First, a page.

SALT LAKE CITY — The population at the Utah State Prison grew by 257 inmates in the past year, the largest 12-month increase in at least 20 years.
The total inmate count as of June 15 was 6,766, according to figures prison officials provided to the legislative Executive Offices and Criminal Justice Appropriations Subcommittee on Tuesday.
The state houses prisoners in facilities in Draper, Gunnison and various county jails.
Based on current capacity, the state has 199 beds available, according to the report.
"That’s causing us some sense of alarm," said Mike Haddon, executive director of the Utah Department of Corrections. "We are running out of beds."
The rising population comes as the state builds a new prison west of the Salt Lake City International Airport, estimated to cost as much as $800 million. The new prison, anticipated to be complete at the end of 2021, will have 3,600 beds compared to 4,000 at the current Draper prison. Officials, however, have capped the Draper site at 3,600 to match the new prison capacity.
"There's lots of questions about the increases," Hutchings said. "There's already been some media inquiries. Word's out. People are wondering what’s up."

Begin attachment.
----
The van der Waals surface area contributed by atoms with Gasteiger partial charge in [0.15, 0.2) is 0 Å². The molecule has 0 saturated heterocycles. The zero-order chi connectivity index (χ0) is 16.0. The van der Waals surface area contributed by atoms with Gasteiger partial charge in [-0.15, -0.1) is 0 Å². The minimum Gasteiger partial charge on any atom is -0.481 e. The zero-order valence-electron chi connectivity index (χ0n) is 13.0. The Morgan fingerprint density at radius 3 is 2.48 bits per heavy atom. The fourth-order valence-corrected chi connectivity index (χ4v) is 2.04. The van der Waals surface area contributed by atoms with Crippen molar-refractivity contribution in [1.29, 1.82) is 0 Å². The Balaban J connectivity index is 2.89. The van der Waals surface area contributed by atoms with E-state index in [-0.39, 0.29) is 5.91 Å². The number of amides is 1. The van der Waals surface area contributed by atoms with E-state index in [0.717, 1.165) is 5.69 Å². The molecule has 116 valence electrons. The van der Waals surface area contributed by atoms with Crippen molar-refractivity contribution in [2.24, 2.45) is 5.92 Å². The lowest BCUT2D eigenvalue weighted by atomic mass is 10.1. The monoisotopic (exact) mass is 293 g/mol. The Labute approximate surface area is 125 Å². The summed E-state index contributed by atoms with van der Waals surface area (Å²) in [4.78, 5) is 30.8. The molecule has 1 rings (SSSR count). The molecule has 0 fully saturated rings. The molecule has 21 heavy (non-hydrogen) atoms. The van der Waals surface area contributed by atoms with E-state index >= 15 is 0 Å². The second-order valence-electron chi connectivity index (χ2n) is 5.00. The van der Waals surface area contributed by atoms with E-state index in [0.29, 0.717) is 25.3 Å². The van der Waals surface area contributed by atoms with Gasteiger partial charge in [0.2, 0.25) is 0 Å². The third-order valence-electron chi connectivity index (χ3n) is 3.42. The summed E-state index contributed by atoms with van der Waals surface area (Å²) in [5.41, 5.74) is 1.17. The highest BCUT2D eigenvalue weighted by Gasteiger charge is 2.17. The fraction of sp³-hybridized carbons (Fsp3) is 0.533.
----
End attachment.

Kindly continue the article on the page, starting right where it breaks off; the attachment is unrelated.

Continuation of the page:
Haddon couldn't readily answer those questions Tuesday but said he's pulling the state's criminal justice agencies together to figure out what's driving the rising prison population.
"That's what we're digging into," he said.
Haddon attributed some of the increase to more probation and parole revocations and parolees having to stay an extra two or three months because suitable transitional housing isn't available in the community. He said officials need to consider whether those who commit "low-level" probation or parole violations should be returned to prison.
The Draper prison could reopen two cell blocks and a dorm to provide more beds, but that is not an ideal solution because of low staffing and having to pay mandatory overtime, he said.
Extra bunks could also be added at the Gunnison site without having to add security, and county jails could also provide more beds, Haddon said, adding that all those solutions would be temporary.
Haddon said the growth is unsustainable without determining what's driving the "unusual" trend.
Looking at the 18-month period from July 2018 to May 2019, the prison population increased by 362 inmates — 249 men and 113 women, an average of 21 new prisoners a month.
As of last month, there was 13,197 people on probation and 4,199 on parole in the state system.
Hutchings said officials can't ignore the state's increasing population as it plans for the new prison. It would be "reckless," he said, not to provide enough prison beds.
If that means putting another pod on the new site, "we have to start talking about that pretty freakin' fast," Haddon added.
He said the state lost 80 beds when Daggett County closed its jail and will lose another 80 because Weber County isn't renewing its contract to house state inmates in its jail.
Tooele County has agreed to accept state inmates and Cache County also will take up some of the slack, he said.